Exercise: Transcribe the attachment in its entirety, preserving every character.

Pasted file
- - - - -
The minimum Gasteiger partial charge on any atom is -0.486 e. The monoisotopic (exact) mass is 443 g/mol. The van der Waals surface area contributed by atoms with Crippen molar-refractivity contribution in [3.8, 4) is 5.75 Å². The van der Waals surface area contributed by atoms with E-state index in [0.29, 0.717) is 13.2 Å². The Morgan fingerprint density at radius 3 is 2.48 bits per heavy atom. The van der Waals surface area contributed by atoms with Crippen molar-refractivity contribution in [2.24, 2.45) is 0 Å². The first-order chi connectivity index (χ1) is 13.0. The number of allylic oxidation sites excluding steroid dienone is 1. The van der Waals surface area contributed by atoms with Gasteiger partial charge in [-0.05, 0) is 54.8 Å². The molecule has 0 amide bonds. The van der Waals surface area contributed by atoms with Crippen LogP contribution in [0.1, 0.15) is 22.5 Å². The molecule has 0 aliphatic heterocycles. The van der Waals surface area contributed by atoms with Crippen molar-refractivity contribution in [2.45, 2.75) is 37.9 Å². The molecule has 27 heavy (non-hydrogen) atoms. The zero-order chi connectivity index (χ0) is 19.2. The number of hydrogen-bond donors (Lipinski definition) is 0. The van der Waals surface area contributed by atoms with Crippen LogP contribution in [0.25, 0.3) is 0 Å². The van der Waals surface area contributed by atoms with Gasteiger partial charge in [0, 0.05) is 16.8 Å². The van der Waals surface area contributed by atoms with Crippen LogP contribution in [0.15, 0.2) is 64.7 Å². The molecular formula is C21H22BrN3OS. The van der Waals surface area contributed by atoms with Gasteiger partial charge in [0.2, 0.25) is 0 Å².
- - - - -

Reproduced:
The minimum Gasteiger partial charge on any atom is -0.486 e. The monoisotopic (exact) mass is 443 g/mol. The van der Waals surface area contributed by atoms with Crippen molar-refractivity contribution in [3.8, 4) is 5.75 Å². The van der Waals surface area contributed by atoms with E-state index in [0.29, 0.717) is 13.2 Å². The Morgan fingerprint density at radius 3 is 2.48 bits per heavy atom. The van der Waals surface area contributed by atoms with Crippen molar-refractivity contribution in [2.24, 2.45) is 0 Å². The first-order chi connectivity index (χ1) is 13.0. The number of allylic oxidation sites excluding steroid dienone is 1. The van der Waals surface area contributed by atoms with Gasteiger partial charge in [-0.05, 0) is 54.8 Å². The molecule has 0 amide bonds. The van der Waals surface area contributed by atoms with Crippen LogP contribution in [0.1, 0.15) is 22.5 Å². The molecule has 0 aliphatic heterocycles. The van der Waals surface area contributed by atoms with Crippen molar-refractivity contribution in [2.45, 2.75) is 37.9 Å². The molecule has 27 heavy (non-hydrogen) atoms. The zero-order chi connectivity index (χ0) is 19.2. The number of hydrogen-bond donors (Lipinski definition) is 0. The van der Waals surface area contributed by atoms with Crippen LogP contribution in [0.25, 0.3) is 0 Å². The van der Waals surface area contributed by atoms with Gasteiger partial charge in [0, 0.05) is 16.8 Å². The van der Waals surface area contributed by atoms with Crippen LogP contribution in [0.15, 0.2) is 64.7 Å². The molecular formula is C21H22BrN3OS. The van der Waals surface area contributed by atoms with Gasteiger partial charge in [0.2, 0.25) is 0 Å².